TCU to the Big East? No thanks

191549.jpg

TCU to the Big East? No thanks

By Mary Paoletti
CSNNE.com

Welcome to the Big East, TCU.

Go ahead and read that as a sarcastic greeting. It is. Nobody wants you there.

This is a football move. Understood. But first of all, being sort of located in east-ish Texas doesn't qualify you for membership.

And secondly, you Horned Frogs are joining in all sports so this affects Big East basketball and that's a problem. There are already too many teams and the beloved home-and-home series concept has been all but wiped out. Which is garbage.

Syracuse beats UConn in the Carrier Dome? The Huskies want a revenge match in front of their howling home crowd.

And this is just one more move toward the ruin of the best basketball conference in the country. Yeah, I said it. Am I biased? You betcha. But am I right? Generally always. See for yourself.

1979 -- The Big East is born when Providence, St. John's, Georgetown, and Syracuse add Seton Hall, Boston College and Connecticut to its band of brothers in basketball domination. Choirs of angels sing, all war briefly ends (Bonjour, Cold War dtente) and Michael Jackson releases Off the Wall.

1982 -- Pittsburgh joins just two years after Villanova. The conference has reached the apex of awesomeness. Just take a moment to let this sink in.

1984 -- Georgetown wins the National Basketball Championship.
1985 -- Three Big East teams -- Villanova, St. John's, and Georgetown -- make it to the Final Four. Villanova wins the whole darn thing. Just another testament to pwnage.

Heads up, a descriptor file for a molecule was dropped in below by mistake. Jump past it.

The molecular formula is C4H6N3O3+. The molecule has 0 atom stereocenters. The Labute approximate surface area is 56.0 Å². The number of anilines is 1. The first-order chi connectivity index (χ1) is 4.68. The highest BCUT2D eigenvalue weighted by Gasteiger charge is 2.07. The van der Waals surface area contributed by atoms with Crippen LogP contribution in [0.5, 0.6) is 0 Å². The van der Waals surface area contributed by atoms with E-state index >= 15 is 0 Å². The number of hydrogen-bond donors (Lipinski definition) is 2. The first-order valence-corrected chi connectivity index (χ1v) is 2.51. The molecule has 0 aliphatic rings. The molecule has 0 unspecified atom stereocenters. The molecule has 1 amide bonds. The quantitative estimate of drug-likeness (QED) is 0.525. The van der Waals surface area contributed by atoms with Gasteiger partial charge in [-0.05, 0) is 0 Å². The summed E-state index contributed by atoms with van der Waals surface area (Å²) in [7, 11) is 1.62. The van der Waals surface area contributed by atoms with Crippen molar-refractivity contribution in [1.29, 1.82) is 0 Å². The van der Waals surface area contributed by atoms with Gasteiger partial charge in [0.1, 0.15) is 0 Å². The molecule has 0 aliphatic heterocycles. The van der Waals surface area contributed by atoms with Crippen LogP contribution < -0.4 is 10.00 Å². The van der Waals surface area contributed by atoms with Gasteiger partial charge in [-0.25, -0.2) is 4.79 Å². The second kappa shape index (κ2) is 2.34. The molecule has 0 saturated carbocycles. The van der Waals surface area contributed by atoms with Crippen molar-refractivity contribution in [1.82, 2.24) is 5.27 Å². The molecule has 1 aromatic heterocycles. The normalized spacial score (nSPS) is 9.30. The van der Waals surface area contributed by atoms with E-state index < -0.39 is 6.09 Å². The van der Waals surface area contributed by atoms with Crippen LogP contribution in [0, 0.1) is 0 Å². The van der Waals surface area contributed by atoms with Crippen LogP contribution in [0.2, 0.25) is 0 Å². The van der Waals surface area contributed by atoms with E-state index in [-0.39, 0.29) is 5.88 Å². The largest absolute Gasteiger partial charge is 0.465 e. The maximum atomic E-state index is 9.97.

1991 -- Somebody decides that the Big East needs more football schools. Stupid idea. Miami, Temple, Virginia Tech, West Virginia, and Rutgers all pile on. Clearly, this is when things start getting faily.

1995 -- WVU and Rutgers change their football-only contracts. Notre Dame gets a non-football membership.

1999 -- UConn wins. Everything.

2001 -- Virginia Tech decides it wants to play basketball with the big dogs. This is a mistake.

2003 -- Syracuse wins the National Basketball Championship.

2004 -- UConn wins another title. NBD.

2005 -- Virginia Tech realizes its mistake and runs away to the ACC. Miami and Boston College run right along behind the Hokies. Thus begins the new era of hatred for Boston College, no longer as an opponent but as a dirty traitor New England school that whored itself out for football money.

Five teams move to the Big East from Conference USA Louisville, Cincinnati, South Florida, Marquette, and DePaul. The idea of bringing in big name train wrecks like Rick Pitino and Bob Huggins is kind of exciting. And Tom Crean's Golden Eagles are doing good things so bring 'em on.

2006 -- The Big East sends eight teams -- yeah, that's a record -- to the NCAA Tournament. Pat Forde has a nervous breakdown. Doug Gottlieb turns to P90X in his confusion.
2008 -- Eight teams go to the tournament again. For one shining moment, ESPN appears on the verge of imploding. Nothing happens. Bummer.
2009 -- Instead of the top 12, all 16 basketball teams are invited to play in the conference tournament. This is ridiculously dumb. The top four teams now get a double-bye to the quarterfinals. Who thought that people want USF to have a chance for an early round upset? Wrong. Wrong. Wrong.

2010 -- TCU is slated to join the Big East in two years. This announcement is made barely a week after North Korea hits Yeonpyeong Island with shelling. Coincidence? No way.

Brown taking opportunities with Celtics as they come

Brown taking opportunities with Celtics as they come

BOSTON -- Compared to most high draft picks, Jaylen Brown doesn’t log a ton of minutes for the Boston Celtics.
 
Playing on an experienced team with legit hopes of making a deep playoff run, rookies seeing limited minutes is a given.
 
Knowing playing time will come in a limited supply, Brown understands all too well the importance of taking advantage of every opportunity he gets on the floor.